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Letters to the editor

Readers respond to our May/June issue

Robot vs. Human How many news media drones--or camera and microphone mounted on the end of broomsticks (see last graph... More

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Infographic: Soccer goes mainstream in the US

A niche sport no more, and media coverage has expanded to match interest

For four solid weeks in the middle of summer, a growing legion of US soccer fans cling to radios, laptops,... More

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Brick by brick

After years of shrinking ambition at The Washington Post, Jeff Bezos has the paper thinking global domination

Andrew B. Myers In April, six months after her family sold the newspaper it had controlled for eight decades... More

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Google Glass vs. Google Hoax

Can you tell which of these stories about the gadget are true and which are false?

Everyone's talking about Google Glass. After years of development and exclusive, invitation-only testing, the tech giant finally made its wearable... More

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Hard Numbers

Freedom of the press

60 percent of US journalists in 1982 said they had "almost complete freedom" in selecting their stories 33.6 percent... More

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Story Control

A new suite of tools allows the public to parse press coverage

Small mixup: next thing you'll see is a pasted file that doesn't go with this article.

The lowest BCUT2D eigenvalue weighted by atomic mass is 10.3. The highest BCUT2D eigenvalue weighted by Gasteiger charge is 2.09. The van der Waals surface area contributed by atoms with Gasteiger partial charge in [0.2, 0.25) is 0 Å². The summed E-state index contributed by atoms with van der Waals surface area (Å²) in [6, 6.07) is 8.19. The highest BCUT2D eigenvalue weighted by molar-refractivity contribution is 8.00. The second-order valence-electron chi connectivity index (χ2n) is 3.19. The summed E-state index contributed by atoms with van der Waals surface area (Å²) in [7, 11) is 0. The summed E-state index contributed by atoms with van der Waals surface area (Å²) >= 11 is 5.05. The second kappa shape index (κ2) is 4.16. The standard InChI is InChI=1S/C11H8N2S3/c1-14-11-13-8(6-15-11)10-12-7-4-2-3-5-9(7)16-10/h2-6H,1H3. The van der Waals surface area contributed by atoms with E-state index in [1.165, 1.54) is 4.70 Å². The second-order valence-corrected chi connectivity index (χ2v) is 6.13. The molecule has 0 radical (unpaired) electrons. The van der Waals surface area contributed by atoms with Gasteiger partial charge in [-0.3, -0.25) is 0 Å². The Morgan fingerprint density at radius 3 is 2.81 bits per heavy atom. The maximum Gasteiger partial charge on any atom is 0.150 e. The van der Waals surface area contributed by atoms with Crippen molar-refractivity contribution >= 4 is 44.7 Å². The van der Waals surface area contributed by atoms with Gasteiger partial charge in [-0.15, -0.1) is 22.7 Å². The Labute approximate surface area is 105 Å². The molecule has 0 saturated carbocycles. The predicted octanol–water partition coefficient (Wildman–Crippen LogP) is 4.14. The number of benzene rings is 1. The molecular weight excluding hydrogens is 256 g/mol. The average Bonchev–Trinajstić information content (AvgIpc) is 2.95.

Back in February, MIT's Center for Civic Media published a stunning series of graphics tracing press coverage of Trayvon... More

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Striking redundant expressions

Why use two words when one would do?

"Write tighter" is a plea most journalists have heard, probably more than once. One way to do so is to... More

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Crunching the numbers on self-publishing

How much profit did four writers make from online publishing platforms?

Amazon, Atavist, Beacon Reader, Byliner, iTunes, Kobo, Medium. There are plenty of online platforms where writers can get longform stories... More

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The toy department shall lead us

Why sports media have always been newsroom innovators

When Ezra Klein left the Washington Post in January to start his own website at Vox Media, a big... More

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Rosie the scribbler

Why women are leading coverage of the war-torn Middle East

Liz Sly, the Beirut bureau chief of The Washington Post, was sitting in the lobby of a Damascus hotel... More

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End of an era?

Congress tries to neuter Voice of America’s journalism

Spurred by the foreign policy crises in Ukraine and Syria, and a fear that the US is losing the global... More

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Bedrooms of the fallen

Preserved by their families as memorials to loved ones lost

Ashley Gilbertson has made a small ceremony of stopping for a cup of coffee and a cigarette on his... More

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Are we journalists first?

The longstanding debate about whether and when a reporter can intervene in a story is rekindled in the age of inequality

In the fall of 1997, the Los Angeles Times published an ambitious 6,500-word front-page feature on the lives of... More